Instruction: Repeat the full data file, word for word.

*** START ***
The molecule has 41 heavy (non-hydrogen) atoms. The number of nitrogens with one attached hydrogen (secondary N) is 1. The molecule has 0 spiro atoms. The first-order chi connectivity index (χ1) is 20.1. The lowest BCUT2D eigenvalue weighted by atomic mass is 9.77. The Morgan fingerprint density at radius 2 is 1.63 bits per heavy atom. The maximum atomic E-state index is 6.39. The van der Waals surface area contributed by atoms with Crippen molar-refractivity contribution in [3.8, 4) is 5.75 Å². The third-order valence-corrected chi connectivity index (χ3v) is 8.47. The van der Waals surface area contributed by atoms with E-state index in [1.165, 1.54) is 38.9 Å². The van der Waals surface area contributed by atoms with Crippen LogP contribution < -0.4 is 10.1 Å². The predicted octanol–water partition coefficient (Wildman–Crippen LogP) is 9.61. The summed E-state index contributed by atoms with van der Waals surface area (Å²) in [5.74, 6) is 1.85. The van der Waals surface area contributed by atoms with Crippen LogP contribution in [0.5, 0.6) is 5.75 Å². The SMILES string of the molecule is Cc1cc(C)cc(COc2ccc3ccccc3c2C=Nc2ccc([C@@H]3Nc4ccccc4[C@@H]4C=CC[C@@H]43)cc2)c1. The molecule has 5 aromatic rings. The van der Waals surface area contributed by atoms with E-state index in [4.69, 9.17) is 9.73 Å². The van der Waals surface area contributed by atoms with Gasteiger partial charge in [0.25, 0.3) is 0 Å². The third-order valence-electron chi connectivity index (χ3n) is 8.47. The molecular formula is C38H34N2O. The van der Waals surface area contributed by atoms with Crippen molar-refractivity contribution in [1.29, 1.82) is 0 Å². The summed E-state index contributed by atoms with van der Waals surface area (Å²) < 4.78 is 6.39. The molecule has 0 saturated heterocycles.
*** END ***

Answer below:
The molecule has 41 heavy (non-hydrogen) atoms. The number of nitrogens with one attached hydrogen (secondary N) is 1. The molecule has 0 spiro atoms. The first-order chi connectivity index (χ1) is 20.1. The lowest BCUT2D eigenvalue weighted by atomic mass is 9.77. The Morgan fingerprint density at radius 2 is 1.63 bits per heavy atom. The maximum atomic E-state index is 6.39. The van der Waals surface area contributed by atoms with Crippen molar-refractivity contribution in [3.8, 4) is 5.75 Å². The third-order valence-corrected chi connectivity index (χ3v) is 8.47. The van der Waals surface area contributed by atoms with E-state index in [1.165, 1.54) is 38.9 Å². The van der Waals surface area contributed by atoms with Crippen LogP contribution < -0.4 is 10.1 Å². The predicted octanol–water partition coefficient (Wildman–Crippen LogP) is 9.61. The summed E-state index contributed by atoms with van der Waals surface area (Å²) in [5.74, 6) is 1.85. The van der Waals surface area contributed by atoms with Crippen LogP contribution in [0.5, 0.6) is 5.75 Å². The SMILES string of the molecule is Cc1cc(C)cc(COc2ccc3ccccc3c2C=Nc2ccc([C@@H]3Nc4ccccc4[C@@H]4C=CC[C@@H]43)cc2)c1. The molecule has 5 aromatic rings. The van der Waals surface area contributed by atoms with E-state index in [4.69, 9.17) is 9.73 Å². The van der Waals surface area contributed by atoms with Gasteiger partial charge in [0.25, 0.3) is 0 Å². The third-order valence-electron chi connectivity index (χ3n) is 8.47. The molecular formula is C38H34N2O. The van der Waals surface area contributed by atoms with Crippen molar-refractivity contribution in [1.29, 1.82) is 0 Å². The summed E-state index contributed by atoms with van der Waals surface area (Å²) < 4.78 is 6.39. The molecule has 0 saturated heterocycles.